Table_2_Role of the Fractalkine Receptor in CNS Autoimmune Inflammation: New Approach Utilizing a Mouse Model Expressing the Human CX3CR1I249/M280 Variant.pdf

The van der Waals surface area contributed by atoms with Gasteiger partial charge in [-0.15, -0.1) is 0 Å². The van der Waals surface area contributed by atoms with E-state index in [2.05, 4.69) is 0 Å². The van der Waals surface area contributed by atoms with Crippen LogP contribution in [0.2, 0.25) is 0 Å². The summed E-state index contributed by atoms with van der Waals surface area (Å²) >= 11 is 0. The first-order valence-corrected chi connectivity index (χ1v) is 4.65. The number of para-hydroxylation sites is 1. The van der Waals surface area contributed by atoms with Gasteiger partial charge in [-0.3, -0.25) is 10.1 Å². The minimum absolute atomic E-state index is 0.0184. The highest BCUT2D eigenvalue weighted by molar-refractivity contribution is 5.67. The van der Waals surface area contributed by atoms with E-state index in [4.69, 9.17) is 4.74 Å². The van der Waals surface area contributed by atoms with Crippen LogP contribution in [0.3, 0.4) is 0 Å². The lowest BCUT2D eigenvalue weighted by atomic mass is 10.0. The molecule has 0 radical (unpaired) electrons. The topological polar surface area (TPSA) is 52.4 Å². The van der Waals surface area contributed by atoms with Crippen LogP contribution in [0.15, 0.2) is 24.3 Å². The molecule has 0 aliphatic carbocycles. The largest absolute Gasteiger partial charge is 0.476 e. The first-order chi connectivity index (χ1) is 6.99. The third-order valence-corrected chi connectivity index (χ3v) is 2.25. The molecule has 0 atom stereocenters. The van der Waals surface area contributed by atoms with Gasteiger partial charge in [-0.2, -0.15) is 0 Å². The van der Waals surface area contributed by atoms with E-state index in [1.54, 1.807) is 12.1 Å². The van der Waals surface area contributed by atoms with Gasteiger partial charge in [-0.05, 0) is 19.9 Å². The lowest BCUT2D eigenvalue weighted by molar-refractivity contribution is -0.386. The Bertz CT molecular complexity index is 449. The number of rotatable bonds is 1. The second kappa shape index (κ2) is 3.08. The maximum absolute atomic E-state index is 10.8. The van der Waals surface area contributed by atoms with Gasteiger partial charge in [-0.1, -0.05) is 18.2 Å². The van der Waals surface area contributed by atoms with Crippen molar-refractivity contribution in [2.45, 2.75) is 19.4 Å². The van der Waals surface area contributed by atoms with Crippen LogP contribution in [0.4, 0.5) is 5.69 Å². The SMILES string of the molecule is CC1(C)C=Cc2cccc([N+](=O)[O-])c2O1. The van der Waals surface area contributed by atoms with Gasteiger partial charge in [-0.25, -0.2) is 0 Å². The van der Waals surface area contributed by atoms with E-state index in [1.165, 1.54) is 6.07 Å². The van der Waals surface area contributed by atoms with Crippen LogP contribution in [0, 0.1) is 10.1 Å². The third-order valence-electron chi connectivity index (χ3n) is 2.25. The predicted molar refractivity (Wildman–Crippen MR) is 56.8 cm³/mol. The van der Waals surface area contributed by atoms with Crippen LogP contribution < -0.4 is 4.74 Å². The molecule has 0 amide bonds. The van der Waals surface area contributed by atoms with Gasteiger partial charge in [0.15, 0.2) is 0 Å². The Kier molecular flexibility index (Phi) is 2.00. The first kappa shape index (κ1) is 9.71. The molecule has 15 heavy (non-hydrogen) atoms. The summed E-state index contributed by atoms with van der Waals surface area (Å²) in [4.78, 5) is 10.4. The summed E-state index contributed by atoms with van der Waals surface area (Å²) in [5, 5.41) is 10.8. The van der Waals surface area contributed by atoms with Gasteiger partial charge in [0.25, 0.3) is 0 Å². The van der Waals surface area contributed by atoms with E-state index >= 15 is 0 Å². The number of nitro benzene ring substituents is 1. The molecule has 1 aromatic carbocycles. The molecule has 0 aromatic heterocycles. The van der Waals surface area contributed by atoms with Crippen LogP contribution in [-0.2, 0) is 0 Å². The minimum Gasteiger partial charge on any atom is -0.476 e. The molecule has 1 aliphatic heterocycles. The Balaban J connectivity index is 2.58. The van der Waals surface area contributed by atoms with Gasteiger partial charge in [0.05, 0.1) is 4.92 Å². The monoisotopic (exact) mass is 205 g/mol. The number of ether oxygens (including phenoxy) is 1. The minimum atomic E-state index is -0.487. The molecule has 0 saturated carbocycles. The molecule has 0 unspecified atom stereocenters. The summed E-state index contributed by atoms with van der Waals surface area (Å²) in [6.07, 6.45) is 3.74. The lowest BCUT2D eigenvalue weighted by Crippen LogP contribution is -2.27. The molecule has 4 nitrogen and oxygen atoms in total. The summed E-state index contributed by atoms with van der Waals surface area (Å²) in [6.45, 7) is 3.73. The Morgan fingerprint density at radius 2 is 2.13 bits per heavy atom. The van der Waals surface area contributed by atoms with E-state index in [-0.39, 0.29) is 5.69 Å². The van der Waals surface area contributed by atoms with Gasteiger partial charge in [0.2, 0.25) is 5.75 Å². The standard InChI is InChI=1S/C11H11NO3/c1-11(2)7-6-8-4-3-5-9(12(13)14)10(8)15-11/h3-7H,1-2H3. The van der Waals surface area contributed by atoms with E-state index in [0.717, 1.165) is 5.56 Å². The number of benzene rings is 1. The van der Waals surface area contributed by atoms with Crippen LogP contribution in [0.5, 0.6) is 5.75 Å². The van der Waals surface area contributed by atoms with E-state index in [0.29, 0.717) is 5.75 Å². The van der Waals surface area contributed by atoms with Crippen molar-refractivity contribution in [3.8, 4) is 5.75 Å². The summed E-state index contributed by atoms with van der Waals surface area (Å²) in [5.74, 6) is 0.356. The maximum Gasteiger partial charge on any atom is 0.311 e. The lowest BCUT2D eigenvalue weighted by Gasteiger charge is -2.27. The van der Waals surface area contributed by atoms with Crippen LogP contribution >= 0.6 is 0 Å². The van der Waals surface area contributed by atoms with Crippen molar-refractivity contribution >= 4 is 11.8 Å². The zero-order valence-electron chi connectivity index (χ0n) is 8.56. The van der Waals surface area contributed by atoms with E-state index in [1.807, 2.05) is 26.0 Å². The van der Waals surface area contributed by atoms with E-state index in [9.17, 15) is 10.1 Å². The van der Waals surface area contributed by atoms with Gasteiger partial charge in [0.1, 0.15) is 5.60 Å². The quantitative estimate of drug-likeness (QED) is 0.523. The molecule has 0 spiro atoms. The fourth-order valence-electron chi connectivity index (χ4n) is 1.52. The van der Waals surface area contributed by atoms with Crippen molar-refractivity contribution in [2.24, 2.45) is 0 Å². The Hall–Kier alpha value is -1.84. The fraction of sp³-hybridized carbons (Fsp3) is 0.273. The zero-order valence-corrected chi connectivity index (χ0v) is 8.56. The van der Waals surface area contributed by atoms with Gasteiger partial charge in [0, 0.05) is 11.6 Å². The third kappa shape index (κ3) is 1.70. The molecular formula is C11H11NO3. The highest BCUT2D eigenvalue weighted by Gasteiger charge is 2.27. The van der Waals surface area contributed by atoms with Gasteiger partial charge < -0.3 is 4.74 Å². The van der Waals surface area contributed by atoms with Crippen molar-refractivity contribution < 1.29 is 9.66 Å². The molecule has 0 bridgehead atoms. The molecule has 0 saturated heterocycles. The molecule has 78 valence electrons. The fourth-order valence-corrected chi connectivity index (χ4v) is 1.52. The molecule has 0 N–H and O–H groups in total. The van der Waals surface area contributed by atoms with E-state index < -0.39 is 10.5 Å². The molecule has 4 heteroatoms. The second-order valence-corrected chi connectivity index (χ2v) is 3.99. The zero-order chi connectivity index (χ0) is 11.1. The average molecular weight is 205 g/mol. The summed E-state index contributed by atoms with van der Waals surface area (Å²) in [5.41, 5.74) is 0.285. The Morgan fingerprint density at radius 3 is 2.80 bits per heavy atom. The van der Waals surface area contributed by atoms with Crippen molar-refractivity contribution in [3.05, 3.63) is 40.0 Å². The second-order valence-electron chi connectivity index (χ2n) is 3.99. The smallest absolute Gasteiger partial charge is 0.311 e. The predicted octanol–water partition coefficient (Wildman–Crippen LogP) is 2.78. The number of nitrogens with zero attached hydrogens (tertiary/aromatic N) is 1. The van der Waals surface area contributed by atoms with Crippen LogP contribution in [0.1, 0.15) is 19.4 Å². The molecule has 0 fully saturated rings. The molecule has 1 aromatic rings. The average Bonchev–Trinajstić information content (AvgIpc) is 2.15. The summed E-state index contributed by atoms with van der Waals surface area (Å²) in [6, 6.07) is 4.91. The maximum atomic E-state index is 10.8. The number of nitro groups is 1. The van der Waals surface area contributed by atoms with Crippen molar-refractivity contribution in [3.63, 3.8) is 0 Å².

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Multiple sclerosis (MS), an inflammatory demyelinating disease of the central nervous system (CNS) is the leading cause of non-traumatic neurological disability in young adults. Immune mediated destruction of myelin and oligodendrocytes is considered the primary pathology of MS, but progressive axonal loss is the major cause of neurological disability. In an effort to understand microglia function during CNS inflammation, our laboratory focuses on the fractalkine/CX3CR1 signaling as a regulator of microglia neurotoxicity in various models of neurodegeneration. Fractalkine (FKN) is a transmembrane chemokine expressed in the CNS by neurons and signals through its unique receptor CX3CR1 present in microglia. During experimental autoimmune encephalomyelitis (EAE), CX3CR1 deficiency confers exacerbated disease defined by severe inflammation and neuronal loss. The CX3CR1 human polymorphism I249/M280 present in ∼20% of the population exhibits reduced adhesion for FKN conferring defective signaling whose role in microglia function and influence on neurons during MS remains unsolved. The aim of this study is to assess the effect of weaker signaling through hCX3CR1I249/M280 during EAE. We hypothesize that dysregulated microglial responses due to impaired CX3CR1 signaling enhance neuronal/axonal damage. We generated an animal model replacing the mouse CX3CR1 locus for the hCX3CR1I249/M280 variant. Upon EAE induction, these mice exhibited exacerbated EAE correlating with severe inflammation and neuronal loss. We also observed that mice with aberrant CX3CR1 signaling are unable to produce FKN and ciliary neurotrophic factor during EAE in contrast to wild type mice. Our results provide validation of defective function of the hCX3CR1I249/M280 variant and the foundation to broaden the understanding of microglia dysfunction during neuroinflammation.
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